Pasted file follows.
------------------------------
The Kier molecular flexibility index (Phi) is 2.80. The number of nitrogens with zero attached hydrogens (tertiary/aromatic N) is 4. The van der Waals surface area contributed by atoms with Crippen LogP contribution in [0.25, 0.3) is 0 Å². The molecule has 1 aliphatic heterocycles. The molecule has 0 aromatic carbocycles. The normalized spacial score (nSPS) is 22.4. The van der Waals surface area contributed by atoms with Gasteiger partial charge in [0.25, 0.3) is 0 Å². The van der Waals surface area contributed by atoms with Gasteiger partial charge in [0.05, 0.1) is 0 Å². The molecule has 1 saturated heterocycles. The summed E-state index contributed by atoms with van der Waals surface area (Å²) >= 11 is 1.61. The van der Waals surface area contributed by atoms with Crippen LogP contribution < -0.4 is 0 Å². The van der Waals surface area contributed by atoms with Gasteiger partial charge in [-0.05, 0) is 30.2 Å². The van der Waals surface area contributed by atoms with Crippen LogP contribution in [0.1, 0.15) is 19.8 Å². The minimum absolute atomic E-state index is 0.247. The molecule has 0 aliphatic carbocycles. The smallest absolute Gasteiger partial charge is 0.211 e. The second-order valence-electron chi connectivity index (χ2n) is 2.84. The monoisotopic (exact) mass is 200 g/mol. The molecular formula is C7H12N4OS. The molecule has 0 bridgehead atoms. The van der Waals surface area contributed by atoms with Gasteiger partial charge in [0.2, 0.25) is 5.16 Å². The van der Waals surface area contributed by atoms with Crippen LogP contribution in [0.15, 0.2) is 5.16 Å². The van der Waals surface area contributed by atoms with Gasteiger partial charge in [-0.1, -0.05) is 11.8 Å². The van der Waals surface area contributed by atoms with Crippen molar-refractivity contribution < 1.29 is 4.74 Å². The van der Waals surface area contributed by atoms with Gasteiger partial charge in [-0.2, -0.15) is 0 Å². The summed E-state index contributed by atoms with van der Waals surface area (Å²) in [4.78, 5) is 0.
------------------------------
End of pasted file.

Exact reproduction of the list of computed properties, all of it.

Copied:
The Kier molecular flexibility index (Phi) is 2.80. The number of nitrogens with zero attached hydrogens (tertiary/aromatic N) is 4. The van der Waals surface area contributed by atoms with Crippen LogP contribution in [0.25, 0.3) is 0 Å². The molecule has 1 aliphatic heterocycles. The molecule has 0 aromatic carbocycles. The normalized spacial score (nSPS) is 22.4. The van der Waals surface area contributed by atoms with Gasteiger partial charge in [0.25, 0.3) is 0 Å². The van der Waals surface area contributed by atoms with Gasteiger partial charge in [0.05, 0.1) is 0 Å². The molecule has 1 saturated heterocycles. The summed E-state index contributed by atoms with van der Waals surface area (Å²) >= 11 is 1.61. The van der Waals surface area contributed by atoms with Crippen LogP contribution < -0.4 is 0 Å². The van der Waals surface area contributed by atoms with Gasteiger partial charge in [-0.05, 0) is 30.2 Å². The van der Waals surface area contributed by atoms with Crippen LogP contribution in [0.1, 0.15) is 19.8 Å². The minimum absolute atomic E-state index is 0.247. The molecule has 0 aliphatic carbocycles. The smallest absolute Gasteiger partial charge is 0.211 e. The second-order valence-electron chi connectivity index (χ2n) is 2.84. The monoisotopic (exact) mass is 200 g/mol. The molecular formula is C7H12N4OS. The molecule has 0 bridgehead atoms. The van der Waals surface area contributed by atoms with Gasteiger partial charge in [0.2, 0.25) is 5.16 Å². The van der Waals surface area contributed by atoms with Crippen LogP contribution in [0.15, 0.2) is 5.16 Å². The van der Waals surface area contributed by atoms with Gasteiger partial charge in [-0.1, -0.05) is 11.8 Å². The van der Waals surface area contributed by atoms with Crippen molar-refractivity contribution < 1.29 is 4.74 Å². The van der Waals surface area contributed by atoms with Gasteiger partial charge in [-0.2, -0.15) is 0 Å². The summed E-state index contributed by atoms with van der Waals surface area (Å²) in [4.78, 5) is 0.